As a parent you would put your life before theirs – you would plead that your life be taken in place of theirs. You would put yourself in danger to make them safe. I would do anything to make our nieces and nephews safe, even risking my own life – and I would do that for our friends’ children too.  I don’t have to be a parent to have that level of protective instinct and love.

Speaking of love – one of my least favourite sayings is “You don’t know what real love is until you’ve had children.” Seriously? So my love for Kirby, my love for my family and friends is not real? I actually find this offensive. I love my nieces and nephews with a love that is so tremendous that I sometimes feel like I must be shining with a boundless happiness. That is real love as far as I’m concerned. And, let’s face it; there are parents who don’t love their children. Parenthood isn’t a guaranteed path to knowing what real love is.

Nobody can know what it is like to live anybody else’s life. I get it that I don’t know what being a twenty four hour, seven day a week parent is like – but I do have knowledge and feelings and fears about the children in my life. These are real and I will not let them be disregarded. My experiences and feelings are mine. I feel deeply, I care deeply, I love deeply, and I know stuff.

Monday, November 4, 2013

Life passes by...

Twenty one years ago, almost to the minute, I was studying for my final high school exams which were being held the following day. My parents were both at work and I had books, pens and papers scattered over the dining room table.

Suddenly the roller door to the garage went up. I looked outside to see Mum and Dad in the car – Mum’s face was white and Dad’s expression was grim. Something was wrong.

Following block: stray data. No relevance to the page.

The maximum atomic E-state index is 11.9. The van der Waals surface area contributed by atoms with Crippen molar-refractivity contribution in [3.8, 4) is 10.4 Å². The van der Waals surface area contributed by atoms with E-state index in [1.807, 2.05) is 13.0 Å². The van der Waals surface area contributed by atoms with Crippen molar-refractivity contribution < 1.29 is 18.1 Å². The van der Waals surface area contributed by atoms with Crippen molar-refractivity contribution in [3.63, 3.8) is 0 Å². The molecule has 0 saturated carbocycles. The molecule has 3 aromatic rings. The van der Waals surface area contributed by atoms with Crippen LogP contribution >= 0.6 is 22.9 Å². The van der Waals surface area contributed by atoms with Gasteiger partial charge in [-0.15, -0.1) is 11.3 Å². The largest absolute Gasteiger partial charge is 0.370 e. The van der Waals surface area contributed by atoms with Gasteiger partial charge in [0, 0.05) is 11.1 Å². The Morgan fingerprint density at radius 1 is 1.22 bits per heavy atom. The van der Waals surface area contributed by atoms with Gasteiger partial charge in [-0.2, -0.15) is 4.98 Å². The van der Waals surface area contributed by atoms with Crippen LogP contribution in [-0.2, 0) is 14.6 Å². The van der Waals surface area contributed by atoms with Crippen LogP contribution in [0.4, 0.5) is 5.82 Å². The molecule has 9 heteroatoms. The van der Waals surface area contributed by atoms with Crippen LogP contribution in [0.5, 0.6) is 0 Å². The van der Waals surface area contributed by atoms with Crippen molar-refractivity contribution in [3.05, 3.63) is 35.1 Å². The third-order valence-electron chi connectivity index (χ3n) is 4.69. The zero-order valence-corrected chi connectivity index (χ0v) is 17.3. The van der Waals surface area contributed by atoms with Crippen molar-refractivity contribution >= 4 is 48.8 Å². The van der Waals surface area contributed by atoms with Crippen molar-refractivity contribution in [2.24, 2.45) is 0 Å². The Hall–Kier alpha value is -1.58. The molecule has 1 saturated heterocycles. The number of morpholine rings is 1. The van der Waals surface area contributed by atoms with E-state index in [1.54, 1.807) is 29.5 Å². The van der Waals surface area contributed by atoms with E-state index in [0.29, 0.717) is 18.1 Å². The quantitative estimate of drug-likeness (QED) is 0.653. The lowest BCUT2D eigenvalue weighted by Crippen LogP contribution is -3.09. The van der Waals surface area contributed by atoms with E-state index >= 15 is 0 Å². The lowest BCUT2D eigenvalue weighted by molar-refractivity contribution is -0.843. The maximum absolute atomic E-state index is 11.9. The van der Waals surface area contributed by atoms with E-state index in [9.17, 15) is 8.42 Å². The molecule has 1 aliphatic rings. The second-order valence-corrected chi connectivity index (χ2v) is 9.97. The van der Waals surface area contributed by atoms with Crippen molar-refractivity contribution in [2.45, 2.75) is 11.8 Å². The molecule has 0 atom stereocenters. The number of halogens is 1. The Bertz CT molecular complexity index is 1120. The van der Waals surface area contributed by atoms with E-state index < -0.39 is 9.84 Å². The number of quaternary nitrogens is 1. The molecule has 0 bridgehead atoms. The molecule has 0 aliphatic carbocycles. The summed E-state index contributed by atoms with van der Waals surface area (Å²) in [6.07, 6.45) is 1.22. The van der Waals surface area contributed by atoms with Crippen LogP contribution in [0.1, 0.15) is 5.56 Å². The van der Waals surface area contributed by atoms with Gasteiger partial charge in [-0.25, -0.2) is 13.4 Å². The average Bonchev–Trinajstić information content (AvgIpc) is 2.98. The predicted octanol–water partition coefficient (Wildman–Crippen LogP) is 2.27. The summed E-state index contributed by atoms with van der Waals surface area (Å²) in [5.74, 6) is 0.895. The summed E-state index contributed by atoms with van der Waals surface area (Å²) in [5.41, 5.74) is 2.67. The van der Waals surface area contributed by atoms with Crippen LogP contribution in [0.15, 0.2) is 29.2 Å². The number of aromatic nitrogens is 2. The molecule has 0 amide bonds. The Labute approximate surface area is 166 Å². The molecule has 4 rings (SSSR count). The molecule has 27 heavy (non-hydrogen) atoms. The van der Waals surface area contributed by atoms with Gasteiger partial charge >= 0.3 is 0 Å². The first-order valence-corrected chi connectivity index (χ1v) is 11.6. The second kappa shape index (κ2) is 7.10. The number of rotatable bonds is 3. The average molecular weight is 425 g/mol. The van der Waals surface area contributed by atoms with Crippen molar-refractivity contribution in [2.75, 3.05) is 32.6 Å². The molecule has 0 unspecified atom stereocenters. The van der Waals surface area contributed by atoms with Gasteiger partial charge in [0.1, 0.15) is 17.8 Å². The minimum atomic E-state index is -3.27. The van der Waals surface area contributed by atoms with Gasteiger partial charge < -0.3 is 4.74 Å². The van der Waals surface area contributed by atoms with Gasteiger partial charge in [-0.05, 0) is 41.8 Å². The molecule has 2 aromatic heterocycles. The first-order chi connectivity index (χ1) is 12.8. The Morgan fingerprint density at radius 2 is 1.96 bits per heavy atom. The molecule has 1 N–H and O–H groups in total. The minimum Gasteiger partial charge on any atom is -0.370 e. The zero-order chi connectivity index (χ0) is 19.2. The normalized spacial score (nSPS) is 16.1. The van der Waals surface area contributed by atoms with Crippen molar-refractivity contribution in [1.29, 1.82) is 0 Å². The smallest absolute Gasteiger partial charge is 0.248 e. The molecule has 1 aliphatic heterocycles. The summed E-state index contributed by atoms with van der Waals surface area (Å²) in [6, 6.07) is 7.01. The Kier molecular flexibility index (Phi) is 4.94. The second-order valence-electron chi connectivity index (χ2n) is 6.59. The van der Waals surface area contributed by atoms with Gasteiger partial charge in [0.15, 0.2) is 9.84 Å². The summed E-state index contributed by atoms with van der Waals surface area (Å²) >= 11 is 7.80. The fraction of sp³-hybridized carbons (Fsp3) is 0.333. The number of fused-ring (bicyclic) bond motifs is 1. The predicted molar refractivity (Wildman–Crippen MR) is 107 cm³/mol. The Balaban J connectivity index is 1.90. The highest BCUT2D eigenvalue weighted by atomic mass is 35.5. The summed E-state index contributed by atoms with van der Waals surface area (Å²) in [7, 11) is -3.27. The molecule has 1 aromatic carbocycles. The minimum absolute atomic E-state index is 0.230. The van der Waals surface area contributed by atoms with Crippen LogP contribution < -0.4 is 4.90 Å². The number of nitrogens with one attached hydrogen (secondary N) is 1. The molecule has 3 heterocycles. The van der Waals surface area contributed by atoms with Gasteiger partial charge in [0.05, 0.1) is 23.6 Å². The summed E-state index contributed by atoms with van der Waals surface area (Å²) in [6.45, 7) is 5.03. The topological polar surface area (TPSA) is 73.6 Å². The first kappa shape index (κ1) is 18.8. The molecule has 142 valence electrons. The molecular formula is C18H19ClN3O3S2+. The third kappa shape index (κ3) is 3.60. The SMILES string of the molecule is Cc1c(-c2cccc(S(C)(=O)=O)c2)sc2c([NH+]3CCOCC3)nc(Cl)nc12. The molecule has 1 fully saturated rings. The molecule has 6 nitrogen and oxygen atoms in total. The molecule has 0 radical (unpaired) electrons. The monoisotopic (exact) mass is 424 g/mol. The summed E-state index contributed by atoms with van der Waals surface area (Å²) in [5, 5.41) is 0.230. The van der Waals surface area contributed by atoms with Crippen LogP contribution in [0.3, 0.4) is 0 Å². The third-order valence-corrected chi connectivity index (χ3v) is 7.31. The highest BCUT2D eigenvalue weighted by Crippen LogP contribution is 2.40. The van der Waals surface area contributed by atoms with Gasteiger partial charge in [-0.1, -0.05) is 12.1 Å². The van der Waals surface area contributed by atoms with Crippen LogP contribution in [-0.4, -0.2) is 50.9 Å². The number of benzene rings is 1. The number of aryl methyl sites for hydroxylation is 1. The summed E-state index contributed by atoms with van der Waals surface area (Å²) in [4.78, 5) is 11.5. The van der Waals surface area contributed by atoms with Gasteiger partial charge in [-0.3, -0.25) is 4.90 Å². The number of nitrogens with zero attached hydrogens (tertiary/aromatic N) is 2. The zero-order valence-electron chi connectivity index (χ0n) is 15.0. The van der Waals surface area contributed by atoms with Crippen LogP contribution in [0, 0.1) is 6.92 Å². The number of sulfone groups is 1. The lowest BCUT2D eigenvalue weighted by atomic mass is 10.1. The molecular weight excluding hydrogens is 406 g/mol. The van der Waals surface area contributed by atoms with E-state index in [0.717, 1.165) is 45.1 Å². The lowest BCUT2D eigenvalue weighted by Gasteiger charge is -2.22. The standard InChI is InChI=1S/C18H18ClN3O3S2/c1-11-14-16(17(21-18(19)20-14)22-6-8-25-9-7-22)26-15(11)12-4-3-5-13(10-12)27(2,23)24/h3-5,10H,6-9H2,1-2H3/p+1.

Mum and Dad came inside and told me to sit down. I didn’t want to because I knew when I did I would hear words I didn’t want to hear. I had no idea what, and I didn’t want to know.

I sat down and Dad said “Ben was killed in a motorcycle accident last night.”

I remember feeling like I had been punched in the chest, I couldn’t breathe, and there was no sound from my mouth – no scream, no cry, nothing.

Ben and me
 Ben was (is) my older cousin. We actually didn’t know he was my cousin until after he died – Mum and Ben’s Mum found that we had a common recent ancestor about four years later. Even so, I had always felt that he was like a cousin to me.

Ben was only twenty one when he died.

Ben has been gone now for the same number of years that he was on the Earth. I wonder what he could have and would have done by now if he had lived. And, it’s made me reflect on what I’ve done in the past twenty one years, and who I am now.

I have done many things – got three degrees including a Masters, owned my own apartment, worked at different jobs, fought my way through different health conditions – even if it is to the point of living with them rather than getting rid of them. I’ve found my soul mate and got married. Obviously, with Kirby, I’ve gone through trying to have children and the hope, fear and grief that accompany that journey.

This is all important stuff, and I’m not dismissing any of it as every single thing I’ve done has brought me here and helped to make me the person I am.

The only thing I wonder about now is – if this is me, is this the me I want to be? Without a doubt I want to be married to Kirby, I love my friends, my pets, my family – but who am I really in all of this? What do I want to do with this life?

I think I’m going through the kind of crisis that most people go through when they are around my age – the kind of crisis that leads one to wonder, “Is this it?” A few months ago one of my precious friends said to me “this isn’t what I signed up for.” I can relate with this right at the moment. Life is good, don’t get me wrong, but I want to do something more – I want to be something more.

The only problem is that I don’t really know what something is.

I’ve always thought that since we can’t have children I would do something else – something that matters – with my life. In the past few years I’ve thought about it, talked about it, made some steps towards it – but then I seem to get a bit scared and run back to hide behind a rock or disappear behind a grove of trees.

My brother, Paul, me and Ben
Well – enough already. I need to get some gumption and start doing. I need to stop thinking and start acting. I need to stop worrying about whether I’m on the right path, what people will think, and anything else that is holding me back.

I need to do this for Ben and I need to do it for our kids.